First impression on unpacking the Q702 test unit was the solid feel and clean, minimalist styling.
SanDisk Sansa e280
We had a look at the SanDisk Sansa e280's sibling, the Sansa e260, several months ago. The SanDisk Sansa e280, an 8GB version, is another player that, despite its obvious imitation of Apple's iPod nano, may struggle to convert Apple iPod fans – particularly without support for Apple Mac OS X.
- Battery lasts long and is replaceable, expandable memory
- Control wheel makes accessing surrounding buttons difficult
The SanDisk Sansa e280 does many things well and, despite some gripes, we were impressed. But if the SanDisk Sansa e280 is to compete with iPod nano it needs a few design tweaks.
Price$ 149.99 (AUD)
SanDisk Sansa e280 has a raised control wheel, but the SanDisk Sansa e280's is a rough plastic ring that's more grind than click. This makes accessing surrounding buttons difficult, but is at least precise.
The concerns over the proximity of the hold button to the headphone jack remain and the SanDisk Sansa e280's one-touch record button is too easily accessible in its isolated position. This makes it useful for voice recording, however. And we like the SanDisk Sansa e280's dedicated power button. Speaking of batteries, SanDisk Sansa e280's one lasted a mighty 22 hours and is replaceable. Big tick.
But why copy the iPod nano? The SanDisk Sansa e280 has 8GB of memory, which is further expandable via a microSD slot (used only for music). Since the SanDisk Sansa e280 is recognised as a hard disk by your PC, it can be used as a straight storage device and also lets you drag-and-drop music and data files on to it – a simpler approach we've yet to find.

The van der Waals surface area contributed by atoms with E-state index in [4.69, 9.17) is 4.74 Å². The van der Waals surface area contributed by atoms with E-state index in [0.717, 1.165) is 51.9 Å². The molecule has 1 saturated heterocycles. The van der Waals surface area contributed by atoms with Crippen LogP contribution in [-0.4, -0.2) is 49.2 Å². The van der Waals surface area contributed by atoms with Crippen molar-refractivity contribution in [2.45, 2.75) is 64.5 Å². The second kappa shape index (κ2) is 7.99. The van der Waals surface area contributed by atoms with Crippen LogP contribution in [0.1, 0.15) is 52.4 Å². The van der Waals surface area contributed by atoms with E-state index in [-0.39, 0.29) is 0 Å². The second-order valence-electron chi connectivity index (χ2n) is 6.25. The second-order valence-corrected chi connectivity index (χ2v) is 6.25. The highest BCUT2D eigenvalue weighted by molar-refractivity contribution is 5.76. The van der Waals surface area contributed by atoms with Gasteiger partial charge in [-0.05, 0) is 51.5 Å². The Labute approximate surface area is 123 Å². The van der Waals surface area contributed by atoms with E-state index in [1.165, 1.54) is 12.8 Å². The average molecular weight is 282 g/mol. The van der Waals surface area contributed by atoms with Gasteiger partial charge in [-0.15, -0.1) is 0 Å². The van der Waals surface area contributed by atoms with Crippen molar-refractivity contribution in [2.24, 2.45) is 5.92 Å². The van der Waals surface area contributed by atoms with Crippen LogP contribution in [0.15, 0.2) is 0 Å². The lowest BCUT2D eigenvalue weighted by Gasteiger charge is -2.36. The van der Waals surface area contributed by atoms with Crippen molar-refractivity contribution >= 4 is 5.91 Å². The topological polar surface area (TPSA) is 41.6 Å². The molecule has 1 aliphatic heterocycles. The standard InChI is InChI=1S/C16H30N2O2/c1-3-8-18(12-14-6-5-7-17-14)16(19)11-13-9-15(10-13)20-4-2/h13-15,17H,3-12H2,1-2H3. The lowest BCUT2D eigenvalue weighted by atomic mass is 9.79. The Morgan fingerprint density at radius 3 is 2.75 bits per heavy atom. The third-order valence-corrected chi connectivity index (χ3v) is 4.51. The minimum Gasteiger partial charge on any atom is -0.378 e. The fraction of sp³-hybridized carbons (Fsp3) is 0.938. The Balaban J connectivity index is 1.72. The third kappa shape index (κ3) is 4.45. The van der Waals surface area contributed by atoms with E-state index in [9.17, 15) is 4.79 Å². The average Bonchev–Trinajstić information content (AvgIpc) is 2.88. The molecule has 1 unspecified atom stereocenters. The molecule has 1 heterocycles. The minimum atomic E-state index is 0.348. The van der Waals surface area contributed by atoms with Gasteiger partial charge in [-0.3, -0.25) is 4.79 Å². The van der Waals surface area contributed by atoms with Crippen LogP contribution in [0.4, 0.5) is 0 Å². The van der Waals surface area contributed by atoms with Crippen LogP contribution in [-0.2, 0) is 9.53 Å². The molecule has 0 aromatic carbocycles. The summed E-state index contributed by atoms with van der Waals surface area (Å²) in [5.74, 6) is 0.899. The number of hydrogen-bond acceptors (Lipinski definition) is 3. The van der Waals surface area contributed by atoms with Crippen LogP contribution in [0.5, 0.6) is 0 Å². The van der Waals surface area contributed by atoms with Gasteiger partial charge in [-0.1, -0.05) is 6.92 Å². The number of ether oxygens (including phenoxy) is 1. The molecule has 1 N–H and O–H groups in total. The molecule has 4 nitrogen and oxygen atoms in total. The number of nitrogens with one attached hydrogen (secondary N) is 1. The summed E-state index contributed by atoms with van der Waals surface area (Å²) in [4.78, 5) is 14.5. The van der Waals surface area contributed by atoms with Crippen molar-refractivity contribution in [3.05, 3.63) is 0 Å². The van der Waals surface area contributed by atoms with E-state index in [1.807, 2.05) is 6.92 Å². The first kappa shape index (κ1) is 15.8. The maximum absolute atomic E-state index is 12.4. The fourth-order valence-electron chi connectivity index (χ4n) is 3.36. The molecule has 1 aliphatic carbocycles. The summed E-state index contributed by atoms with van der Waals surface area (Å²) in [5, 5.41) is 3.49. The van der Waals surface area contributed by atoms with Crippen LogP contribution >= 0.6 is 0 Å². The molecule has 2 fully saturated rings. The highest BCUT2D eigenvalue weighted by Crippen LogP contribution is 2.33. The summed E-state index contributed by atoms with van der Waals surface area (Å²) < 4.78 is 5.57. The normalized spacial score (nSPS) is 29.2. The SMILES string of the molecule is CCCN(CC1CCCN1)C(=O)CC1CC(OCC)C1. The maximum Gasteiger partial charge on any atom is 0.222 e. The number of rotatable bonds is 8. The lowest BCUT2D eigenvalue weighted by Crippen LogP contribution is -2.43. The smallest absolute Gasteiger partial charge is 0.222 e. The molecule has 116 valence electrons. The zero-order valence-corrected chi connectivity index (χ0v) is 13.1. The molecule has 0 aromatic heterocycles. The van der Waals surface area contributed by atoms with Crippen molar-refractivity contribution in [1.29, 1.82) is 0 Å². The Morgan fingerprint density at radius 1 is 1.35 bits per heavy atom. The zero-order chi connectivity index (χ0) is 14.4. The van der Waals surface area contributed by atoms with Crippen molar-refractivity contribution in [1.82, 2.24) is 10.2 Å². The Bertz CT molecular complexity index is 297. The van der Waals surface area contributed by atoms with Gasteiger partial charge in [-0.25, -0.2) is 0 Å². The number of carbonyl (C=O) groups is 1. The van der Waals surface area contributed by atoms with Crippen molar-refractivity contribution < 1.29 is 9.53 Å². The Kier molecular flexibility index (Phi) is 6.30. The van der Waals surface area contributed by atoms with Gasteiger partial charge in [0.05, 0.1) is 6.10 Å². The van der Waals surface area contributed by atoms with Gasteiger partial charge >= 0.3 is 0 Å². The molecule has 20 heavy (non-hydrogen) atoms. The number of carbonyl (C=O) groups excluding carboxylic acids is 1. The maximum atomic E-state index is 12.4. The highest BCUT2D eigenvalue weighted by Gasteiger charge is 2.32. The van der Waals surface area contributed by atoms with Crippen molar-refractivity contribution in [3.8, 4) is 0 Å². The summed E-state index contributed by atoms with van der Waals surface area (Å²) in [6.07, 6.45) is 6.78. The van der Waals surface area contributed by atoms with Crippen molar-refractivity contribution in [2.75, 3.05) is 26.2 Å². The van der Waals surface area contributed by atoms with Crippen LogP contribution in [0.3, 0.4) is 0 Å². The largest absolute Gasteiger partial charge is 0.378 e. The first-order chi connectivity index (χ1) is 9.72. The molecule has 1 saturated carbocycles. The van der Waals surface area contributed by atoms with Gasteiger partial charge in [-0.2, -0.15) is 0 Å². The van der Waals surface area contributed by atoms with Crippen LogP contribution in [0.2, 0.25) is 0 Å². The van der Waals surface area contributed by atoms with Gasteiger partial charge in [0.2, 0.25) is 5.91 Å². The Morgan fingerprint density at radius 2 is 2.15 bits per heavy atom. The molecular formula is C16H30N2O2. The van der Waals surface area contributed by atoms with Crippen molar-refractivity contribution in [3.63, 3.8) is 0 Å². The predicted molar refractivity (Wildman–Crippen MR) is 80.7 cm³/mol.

For videos and photos you need to use the Media Converter SanDisk supplies, but the SanDisk Sansa e280 bests the iPod nano's 1.5in slideshow with a 1.8in screen which makes viewing video a noticeably more comfortable experience.
While the SanDisk Sansa e280's buttons can be confusing, the icon-driven interface is simple to use and the music library settings are pretty standard. It's easy to manage playlists and track ratings from the SanDisk Sansa e280, although playlists are deleted at shutdown, and we appreciated having a choice of music playback options during slideshows.
Best held in the right hand, the SanDisk Sansa e280 is comfortable to use, swapping the sleekness of the iPod nano for sturdiness. It's almost twice as heavy and thick as the iPod nano, but needs no mothering. It comes with a similar pouch to the nano's, allowing the SanDisk Sansa e280 to easily slip into a pocket, while the earphones are more than acceptable.
If value is a priority, the SanDisk Sansa e280 more than delivers.
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GGG Evaluation Team
For work use, Microsoft Word and Excel programs pre-installed on the device are adequate for preparing short documents.
The Fujitsu LifeBook UH574 allowed for great mobility without being obnoxiously heavy or clunky. Its twelve hours of battery life did not disappoint.
The screen was particularly good. It is bright and visible from most angles, however heat is an issue, particularly around the Windows button on the front, and on the back where the battery housing is located.
My first impression after unboxing the Q702 is that it is a nice looking unit. Styling is somewhat minimalist but very effective. The tablet part, once detached, has a nice weight, and no buttons or switches are located in awkward or intrusive positions.
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